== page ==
matrices, and some operators may need to be redefined in a specific way. For
example, :math:`\SE{3} * \SE{3} \rightarrow \SE{3}` but :math:`\SE{3} + \SE{3} \rightarrow \mathbb{R}^{4 \times 4}`, and equality testing for a
unit-quaternion has to respect the double mapping.
Thirdly, in robotics we often need to represent time sequences of poses. We
could add an extra dimension to the matrices representing rigid-body
transformations or unit-quaternions, or place them in a list. The first
approach is cumbersome and reduces code clarity, while the second cannot ensure
that all elements of the list have the same type.
We use classes and data encapsulation to address all these issues. SMTB-P
provides abstraction classes ``SE3``, ``Twist3``, ``SO3``, ``UnitQuaternion``,
``SE2``, ``Twist2`` and ``SO2``. For example, the previous example could be written
as:
.. runblock:: pycon
:linenos:
>>> from spatialmath import *
>>> T = SE3(0.5, 0.0, 0.0) * SE3.RPY([0.1, 0.2, 0.3], order='xyz') * SE3.Rx(-90, unit='deg')
>>> print(T)
>>> T.eul()
>>> T.R
>>> T.t
where composition is denoted by the ``*`` operator and the matrix is printed more elegantly (and elements are color
coded at the console or in ipython).
``SE3.RPY()`` is a class method that acts like a constructor, creating an ``SE3`` instance from a set of roll-pitch-yaw angles,
and ``SE3.Rx()`` creates an ``SE3`` instance from a pure rotation about the x-axis.
Attempts to compose with a non ``SE3`` instance would result in a ``TypeError``.
The orientation of the new coordinate frame may be expressed in terms of Euler angles (line 9)
and components can be extracted such as the rotation submatrix (line 11) and translation (line 15).
The pose ``T`` can also be displayed as a 3D coordinate frame::
>>> T.plot(color='red', label='2')
Rotation can also be represented by a unit quaternion
.. runblock:: pycon
>>> from spatialmath import UnitQuaternion
>>> print(UnitQuaternion.Rx(0.3))
>>> print(UnitQuaternion.AngVec(0.3, [1, 0, 0]))
which again demonstrates several alternative constructors.
Multiple values
^^^^^^^^^^^^^^^
To support sequences of values each of these types inherits list properties from ``collections.UserList``
.. figure:: ../figs/pose-values.png
:width: 600
:alt: Any of the SMTB-P pose classes can contain a list of values
Any of the SMTB-P pose classes can contain a list of values
We can index the values, iterate over the values, assign to values.
Some constructors take an array-like argument allowing creation of multi-valued pose objects,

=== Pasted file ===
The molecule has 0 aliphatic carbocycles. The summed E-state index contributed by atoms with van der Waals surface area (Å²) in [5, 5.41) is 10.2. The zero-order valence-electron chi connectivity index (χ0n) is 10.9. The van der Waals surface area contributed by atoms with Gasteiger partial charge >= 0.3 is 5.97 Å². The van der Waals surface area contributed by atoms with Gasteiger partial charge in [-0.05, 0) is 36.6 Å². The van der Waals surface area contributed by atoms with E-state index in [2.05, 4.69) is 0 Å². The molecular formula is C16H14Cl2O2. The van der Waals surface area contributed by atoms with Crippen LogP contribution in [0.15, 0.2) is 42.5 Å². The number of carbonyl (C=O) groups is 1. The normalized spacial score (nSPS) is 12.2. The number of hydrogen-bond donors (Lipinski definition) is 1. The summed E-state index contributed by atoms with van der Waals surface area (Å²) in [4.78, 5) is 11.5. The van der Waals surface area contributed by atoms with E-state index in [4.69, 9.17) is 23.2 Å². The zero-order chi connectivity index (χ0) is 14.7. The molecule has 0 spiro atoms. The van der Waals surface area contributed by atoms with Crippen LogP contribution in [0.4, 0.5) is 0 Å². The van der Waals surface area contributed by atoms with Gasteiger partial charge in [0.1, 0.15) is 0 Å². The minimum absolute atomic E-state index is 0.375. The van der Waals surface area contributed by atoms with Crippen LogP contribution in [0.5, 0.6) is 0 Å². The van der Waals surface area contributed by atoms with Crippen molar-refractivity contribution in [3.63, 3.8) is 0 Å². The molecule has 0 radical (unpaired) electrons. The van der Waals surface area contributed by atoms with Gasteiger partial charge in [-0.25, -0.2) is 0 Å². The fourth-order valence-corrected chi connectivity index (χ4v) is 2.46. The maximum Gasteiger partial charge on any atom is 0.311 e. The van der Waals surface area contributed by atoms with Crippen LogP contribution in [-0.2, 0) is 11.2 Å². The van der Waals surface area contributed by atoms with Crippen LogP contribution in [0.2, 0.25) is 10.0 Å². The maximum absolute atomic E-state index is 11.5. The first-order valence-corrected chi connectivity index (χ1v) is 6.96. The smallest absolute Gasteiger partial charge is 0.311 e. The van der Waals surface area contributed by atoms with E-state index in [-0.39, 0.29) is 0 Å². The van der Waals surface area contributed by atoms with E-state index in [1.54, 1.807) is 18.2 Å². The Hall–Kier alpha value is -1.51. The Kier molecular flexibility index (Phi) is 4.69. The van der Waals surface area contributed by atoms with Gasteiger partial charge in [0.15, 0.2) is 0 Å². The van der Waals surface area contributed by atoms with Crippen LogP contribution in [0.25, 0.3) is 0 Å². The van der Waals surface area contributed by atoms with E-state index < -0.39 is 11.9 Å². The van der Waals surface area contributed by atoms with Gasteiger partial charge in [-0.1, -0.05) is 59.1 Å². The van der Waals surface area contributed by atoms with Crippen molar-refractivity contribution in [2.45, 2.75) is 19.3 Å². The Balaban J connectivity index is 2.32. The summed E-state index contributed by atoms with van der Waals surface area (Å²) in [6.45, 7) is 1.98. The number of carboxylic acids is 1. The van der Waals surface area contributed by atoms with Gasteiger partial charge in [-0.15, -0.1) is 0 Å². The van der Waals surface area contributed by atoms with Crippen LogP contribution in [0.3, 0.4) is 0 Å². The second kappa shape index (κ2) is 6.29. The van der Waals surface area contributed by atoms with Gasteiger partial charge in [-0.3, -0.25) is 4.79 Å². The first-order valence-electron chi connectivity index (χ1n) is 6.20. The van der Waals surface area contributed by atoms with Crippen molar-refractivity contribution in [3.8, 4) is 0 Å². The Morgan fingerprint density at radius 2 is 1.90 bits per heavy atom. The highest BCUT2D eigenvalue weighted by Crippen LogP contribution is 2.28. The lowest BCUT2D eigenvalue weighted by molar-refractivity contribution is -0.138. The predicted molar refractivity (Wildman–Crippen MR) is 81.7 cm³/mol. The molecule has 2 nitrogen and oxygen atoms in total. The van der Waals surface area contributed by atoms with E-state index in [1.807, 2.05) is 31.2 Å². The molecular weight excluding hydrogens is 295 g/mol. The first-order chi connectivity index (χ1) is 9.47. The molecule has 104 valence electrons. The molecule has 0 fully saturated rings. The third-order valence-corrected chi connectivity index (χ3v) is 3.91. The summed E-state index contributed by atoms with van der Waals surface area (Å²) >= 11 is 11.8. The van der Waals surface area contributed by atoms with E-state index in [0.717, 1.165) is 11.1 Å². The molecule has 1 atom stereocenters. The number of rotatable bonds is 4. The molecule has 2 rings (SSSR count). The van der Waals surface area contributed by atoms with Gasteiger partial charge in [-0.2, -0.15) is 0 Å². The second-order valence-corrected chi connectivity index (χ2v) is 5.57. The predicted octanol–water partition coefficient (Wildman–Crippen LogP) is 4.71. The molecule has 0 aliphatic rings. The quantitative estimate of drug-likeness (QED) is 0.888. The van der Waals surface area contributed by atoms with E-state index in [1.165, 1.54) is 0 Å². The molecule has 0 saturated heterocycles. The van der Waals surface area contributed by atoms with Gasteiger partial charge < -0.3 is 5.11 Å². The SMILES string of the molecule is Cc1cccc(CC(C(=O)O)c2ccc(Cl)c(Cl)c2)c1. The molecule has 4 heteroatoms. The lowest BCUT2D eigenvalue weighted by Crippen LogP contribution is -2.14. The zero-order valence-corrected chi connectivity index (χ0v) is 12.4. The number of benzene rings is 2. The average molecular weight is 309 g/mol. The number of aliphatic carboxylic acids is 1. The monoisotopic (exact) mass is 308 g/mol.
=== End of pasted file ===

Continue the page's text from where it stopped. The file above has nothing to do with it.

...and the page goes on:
for example:
.. runblock:: pycon
>>> from spatialmath import SE3
>>> import numpy as np
>>> R = SE3.Rx(np.linspace(0, np.pi/2, num=100))
>>> len(R)
where the instance ``R`` contains a sequence of 100 rotation matrices.
Composition with a single-valued (scalar) pose instance broadcasts the scalar
across the sequence
.. figure:: ../figs/broadcasting.png
:alt: Overloaded operators support broadcasting
Overloaded operators support broadcasting
Common constructors
^^^^^^^^^^^^^^^^^^^
The Toolboxes classes are somewhat polymorphic and share many "variant constructors" that allow object construction:
- with orientation expressed in terms of canonic axis rotations, Euler vectors, angle-vector pair,
Euler or roll-pitch-yaw angles or orientation- and approach-vectors.
- from random values ``.Rand()``
- ``SE3``, ``SE2``, ``SO3`` and ``SO2`` also support a matrix exponential constructor where the argument is the
corresponding Lie algebra element.
- empty, i.e. having no values or a length of 0 ``.Empty()``
- an array of ``N`` values initialized to the object's identity value ``.Alloc(N)``
Common methods and operators
^^^^^^^^^^^^^^^^^^^^^^^^^^^^
The types all have an inverse method ``.inv()`` and support composition with the inverse using the ``/`` operator
and integer exponentiation (repeated composition) using the ``**`` operator.
Other overloaded operators include ``*``, ``*=``, ``**``, ``**=``, ``/``, ``/=``, ``==``, ``!=``, ``+``, ``-``.
All of this allows for concise and readable code.
The use of classes ensures type safety and that the matrices abstracted by the class are always valid members of
the group.
Operations such as addition, which are not group operations, yield a NumPy array rather than a class instance.
Performance
^^^^^^^^^^^
These benefits come at a price in terms of execution time due to the overhead of
constructors, methods which wrap base functions, and type checking. The
Toolbox supports SymPy which provides powerful symbolic support for Python and
it works well in conjunction with NumPy, ie. a NumPy array can contain symbolic
elements. Many the Toolbox methods and functions contain extra logic to ensure
that symbolic operations work as expected. While this adds to the overhead it
means that for the user, working with symbols is as easy as working with
numbers.
.. table:: Performance on a 3.6GHz Intel Core i9
=================== ==============
Function/method Execution time
=================== ==============
``base.rotx()`` 4.07 μs
``base.trotx()`` 5.79 μs
``SE3.Rx()`` 12.3 μs
``SE3 * SE3`` 4.69 μs
``4x4 @`` 0.986 μs
``SE3.inv()`` 7.62 μs